The COVID-19 threat has governments and officials around the world wondering if they were fully prepared for a crisis of this magnitude to unfold. While some nations have seen quick strides in suppressing the virus, such as South Korea and Germany, others have lagged behind in response and have seen a significantly higher infection rate.
As we look ahead to what lessons can be learned from this, talk around smart city technology will likely become top of mind, as many cities in China have utilized this technology to streamline their pandemic response.
Proponents of smart cities believe that IoT sensors and robust data-tracking can help city leaders make smarter, more informed decisions during times of crisis. Smart cities can also replace human workers with technology when social distancing measures make working conditions unsafe.
Below, we’ll walk through some of the ways smart cities can defend against pandemics.
Did you know that a disease-tracking software company in Canada alerted medical professionals to a viral outbreak in China 10 days before the World Health Organization (WHO) did?
Big data and artificial intelligence make tracking diseases and other unusual health incidents easier than ever, as the software can track clusters as they pop up in real time.
In the case of coronavirus, software company BlueDot picked up an unusual set of pneumonia cases in Wuhan, China, and alerted its users on Dec. 30, 2019. This alert came 10 days before WHO made any public statements about a novel coronavirus, although a press release by BlueDot does emphasize that the company didn’t initially realize the magnitude of the data they uncovered.
We’ve all been hearing the term “contactless delivery” a lot over the past few weeks. While restaurants, grocery stores, and other retailers do their best to limit contact during delivery, the best way to ensure that no viral transfer takes place is through robotic delivery.
Self-driving vehicles and delivery drones are test piloting, and in a few years will likely be the mainstream. Smart cities that can get control of their autonomous delivery response in times of crisis can prioritize the delivery of medical supplies, foods, and other goods based on needs and outbreak hotspots. City leaders can also use data around deliveries to make projections on the amount of supplies needed.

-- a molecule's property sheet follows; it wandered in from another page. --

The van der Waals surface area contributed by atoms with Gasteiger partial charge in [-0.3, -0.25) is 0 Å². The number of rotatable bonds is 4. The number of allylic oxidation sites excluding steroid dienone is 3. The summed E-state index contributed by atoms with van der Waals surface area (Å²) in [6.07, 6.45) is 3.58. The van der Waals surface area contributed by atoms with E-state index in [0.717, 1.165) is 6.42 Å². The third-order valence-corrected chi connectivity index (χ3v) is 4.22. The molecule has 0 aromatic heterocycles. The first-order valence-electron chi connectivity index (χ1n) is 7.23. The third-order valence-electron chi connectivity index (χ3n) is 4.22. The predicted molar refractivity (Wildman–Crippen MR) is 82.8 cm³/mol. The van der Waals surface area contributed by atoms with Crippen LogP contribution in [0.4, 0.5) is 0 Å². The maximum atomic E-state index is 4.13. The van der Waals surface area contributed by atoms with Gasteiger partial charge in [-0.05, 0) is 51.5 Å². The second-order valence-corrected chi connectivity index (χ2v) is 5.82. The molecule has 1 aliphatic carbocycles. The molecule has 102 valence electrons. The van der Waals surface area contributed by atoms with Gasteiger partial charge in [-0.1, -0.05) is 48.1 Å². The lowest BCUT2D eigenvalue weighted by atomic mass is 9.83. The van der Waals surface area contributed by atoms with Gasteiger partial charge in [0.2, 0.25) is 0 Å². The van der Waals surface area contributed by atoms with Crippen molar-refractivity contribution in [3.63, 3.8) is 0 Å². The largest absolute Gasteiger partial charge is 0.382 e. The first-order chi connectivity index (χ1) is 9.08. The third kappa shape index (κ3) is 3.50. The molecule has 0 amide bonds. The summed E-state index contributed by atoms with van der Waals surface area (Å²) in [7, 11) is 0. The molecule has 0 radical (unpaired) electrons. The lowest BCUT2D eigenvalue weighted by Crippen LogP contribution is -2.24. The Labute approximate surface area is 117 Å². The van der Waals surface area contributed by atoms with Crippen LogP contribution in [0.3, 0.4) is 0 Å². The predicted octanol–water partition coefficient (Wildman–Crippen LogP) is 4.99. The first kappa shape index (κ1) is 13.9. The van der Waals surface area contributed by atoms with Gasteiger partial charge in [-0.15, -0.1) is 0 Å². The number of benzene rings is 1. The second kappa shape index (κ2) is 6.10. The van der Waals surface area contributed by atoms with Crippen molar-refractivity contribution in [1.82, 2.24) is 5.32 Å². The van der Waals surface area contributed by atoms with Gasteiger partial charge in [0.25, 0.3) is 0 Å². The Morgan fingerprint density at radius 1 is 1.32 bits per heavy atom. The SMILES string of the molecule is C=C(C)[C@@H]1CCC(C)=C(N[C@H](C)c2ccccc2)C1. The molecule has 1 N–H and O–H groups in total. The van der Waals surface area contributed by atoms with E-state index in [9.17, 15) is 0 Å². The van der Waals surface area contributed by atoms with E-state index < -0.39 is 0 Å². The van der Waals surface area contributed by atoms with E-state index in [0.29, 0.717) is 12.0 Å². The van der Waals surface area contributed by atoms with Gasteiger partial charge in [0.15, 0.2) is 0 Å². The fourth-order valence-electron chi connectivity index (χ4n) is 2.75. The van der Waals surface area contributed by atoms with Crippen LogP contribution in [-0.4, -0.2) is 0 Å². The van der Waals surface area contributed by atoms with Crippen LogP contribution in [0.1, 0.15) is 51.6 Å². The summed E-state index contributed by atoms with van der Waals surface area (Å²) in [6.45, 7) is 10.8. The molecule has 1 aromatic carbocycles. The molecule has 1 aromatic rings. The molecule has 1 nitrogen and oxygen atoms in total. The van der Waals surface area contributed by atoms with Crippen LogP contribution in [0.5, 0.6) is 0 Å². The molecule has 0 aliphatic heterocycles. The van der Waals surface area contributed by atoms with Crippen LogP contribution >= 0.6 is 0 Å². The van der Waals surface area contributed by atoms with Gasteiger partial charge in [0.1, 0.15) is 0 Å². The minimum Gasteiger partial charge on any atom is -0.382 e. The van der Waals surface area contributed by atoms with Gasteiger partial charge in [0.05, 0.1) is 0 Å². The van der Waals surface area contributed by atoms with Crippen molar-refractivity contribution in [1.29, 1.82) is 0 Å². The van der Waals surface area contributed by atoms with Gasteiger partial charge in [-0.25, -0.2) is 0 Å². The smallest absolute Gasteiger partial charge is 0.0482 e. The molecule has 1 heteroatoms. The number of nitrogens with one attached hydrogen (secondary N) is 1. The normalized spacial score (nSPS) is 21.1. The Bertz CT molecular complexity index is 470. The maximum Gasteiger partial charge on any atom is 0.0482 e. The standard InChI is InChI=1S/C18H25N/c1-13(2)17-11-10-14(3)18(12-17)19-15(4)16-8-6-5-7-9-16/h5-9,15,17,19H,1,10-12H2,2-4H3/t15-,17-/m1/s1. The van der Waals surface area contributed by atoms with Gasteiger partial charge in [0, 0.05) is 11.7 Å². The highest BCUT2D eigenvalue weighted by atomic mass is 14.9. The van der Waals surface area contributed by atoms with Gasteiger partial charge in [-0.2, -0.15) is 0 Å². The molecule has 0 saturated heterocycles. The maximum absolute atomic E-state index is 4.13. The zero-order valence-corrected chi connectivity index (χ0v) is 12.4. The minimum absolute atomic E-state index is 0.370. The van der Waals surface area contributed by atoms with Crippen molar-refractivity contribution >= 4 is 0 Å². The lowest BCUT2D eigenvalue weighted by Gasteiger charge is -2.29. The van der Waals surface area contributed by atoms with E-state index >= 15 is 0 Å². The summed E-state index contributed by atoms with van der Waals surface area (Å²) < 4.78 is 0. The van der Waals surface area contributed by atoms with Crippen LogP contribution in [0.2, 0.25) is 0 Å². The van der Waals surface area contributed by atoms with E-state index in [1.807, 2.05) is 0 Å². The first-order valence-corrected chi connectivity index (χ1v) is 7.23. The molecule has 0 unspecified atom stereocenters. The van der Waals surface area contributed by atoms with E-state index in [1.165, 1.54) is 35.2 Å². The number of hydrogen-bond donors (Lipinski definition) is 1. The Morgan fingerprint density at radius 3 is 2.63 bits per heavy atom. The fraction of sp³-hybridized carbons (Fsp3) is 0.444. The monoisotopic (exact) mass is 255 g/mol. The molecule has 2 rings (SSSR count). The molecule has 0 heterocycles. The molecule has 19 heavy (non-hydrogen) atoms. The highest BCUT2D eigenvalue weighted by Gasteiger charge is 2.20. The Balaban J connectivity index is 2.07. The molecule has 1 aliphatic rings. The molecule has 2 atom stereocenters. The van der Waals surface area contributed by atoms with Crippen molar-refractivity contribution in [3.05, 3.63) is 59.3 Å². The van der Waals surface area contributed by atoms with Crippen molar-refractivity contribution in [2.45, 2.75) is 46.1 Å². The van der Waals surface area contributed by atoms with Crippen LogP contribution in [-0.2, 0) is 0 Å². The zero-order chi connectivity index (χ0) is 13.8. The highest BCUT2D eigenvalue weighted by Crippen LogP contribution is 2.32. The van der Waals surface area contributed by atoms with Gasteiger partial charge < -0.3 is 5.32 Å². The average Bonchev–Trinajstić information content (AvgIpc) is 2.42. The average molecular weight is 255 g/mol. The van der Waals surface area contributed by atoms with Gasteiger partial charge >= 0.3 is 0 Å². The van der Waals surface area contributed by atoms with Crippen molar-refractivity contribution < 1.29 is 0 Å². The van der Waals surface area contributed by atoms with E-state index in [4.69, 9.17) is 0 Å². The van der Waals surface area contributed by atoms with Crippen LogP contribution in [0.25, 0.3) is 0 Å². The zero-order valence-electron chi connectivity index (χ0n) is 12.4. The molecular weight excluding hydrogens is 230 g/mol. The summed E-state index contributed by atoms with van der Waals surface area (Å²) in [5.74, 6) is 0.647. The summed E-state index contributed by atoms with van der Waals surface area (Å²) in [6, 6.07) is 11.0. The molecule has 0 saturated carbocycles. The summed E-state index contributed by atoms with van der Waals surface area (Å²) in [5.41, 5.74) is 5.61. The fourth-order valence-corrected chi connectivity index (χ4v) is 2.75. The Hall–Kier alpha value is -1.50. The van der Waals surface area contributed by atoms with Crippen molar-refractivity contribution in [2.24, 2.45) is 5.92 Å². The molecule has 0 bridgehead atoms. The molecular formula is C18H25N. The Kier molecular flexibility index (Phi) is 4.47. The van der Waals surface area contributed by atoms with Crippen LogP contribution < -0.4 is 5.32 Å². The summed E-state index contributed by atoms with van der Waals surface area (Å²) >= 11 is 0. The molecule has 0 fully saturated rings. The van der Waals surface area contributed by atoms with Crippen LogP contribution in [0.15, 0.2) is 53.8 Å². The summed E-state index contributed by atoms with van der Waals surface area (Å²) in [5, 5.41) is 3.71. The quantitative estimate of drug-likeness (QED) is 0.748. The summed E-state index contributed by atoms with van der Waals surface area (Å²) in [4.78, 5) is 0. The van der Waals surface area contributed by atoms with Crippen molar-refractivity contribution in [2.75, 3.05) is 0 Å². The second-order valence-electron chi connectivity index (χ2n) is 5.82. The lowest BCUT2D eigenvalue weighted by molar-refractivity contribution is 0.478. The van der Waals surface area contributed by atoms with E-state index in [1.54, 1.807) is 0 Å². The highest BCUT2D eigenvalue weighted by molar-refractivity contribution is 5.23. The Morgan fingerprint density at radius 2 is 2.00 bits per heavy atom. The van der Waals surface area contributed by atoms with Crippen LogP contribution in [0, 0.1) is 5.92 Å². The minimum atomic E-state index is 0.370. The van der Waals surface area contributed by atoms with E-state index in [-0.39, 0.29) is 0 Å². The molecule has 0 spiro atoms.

Your phone is already tracking your location and selling it to third parties, so why shouldn’t urban planners and city officials gain access to this information as well? Geolocation predicts human behavior through data analysis, and it can help during a crisis such as a pandemic because it can give leaders information about where and when to expect the most foot traffic.
Establishing senior hours and deciding when to close public lands, such as parks and green spaces, can all be streamlined after analyzing geolocation data.
Drones aren’t only good for delivering goods: they can also be used as surveillance devices. While this topic remains controversial, using drones to enforce shelter-in-place orders allows police officers to stay off the streets as well.
Police in Spain are using drones to scold citizens who go outside. China used drones as well, and even has drone cameras outfitted with facial recognition software and thermal cameras to track whether infected persons have left quarantine.
Smart technology is making our world more connected than ever before, and it’s also making contactless urban planning a possibility at a time when social distancing is vital to citizen survival. Once the coronavirus threat has passed or waned and officials are given time for reflection, expect to see more cities adopt smart technologies in their future emergency response plans.
To learn more about how smart cities work, check out this visual from The Zebra below!
Please include attribution to TheZebra.com with this graphic.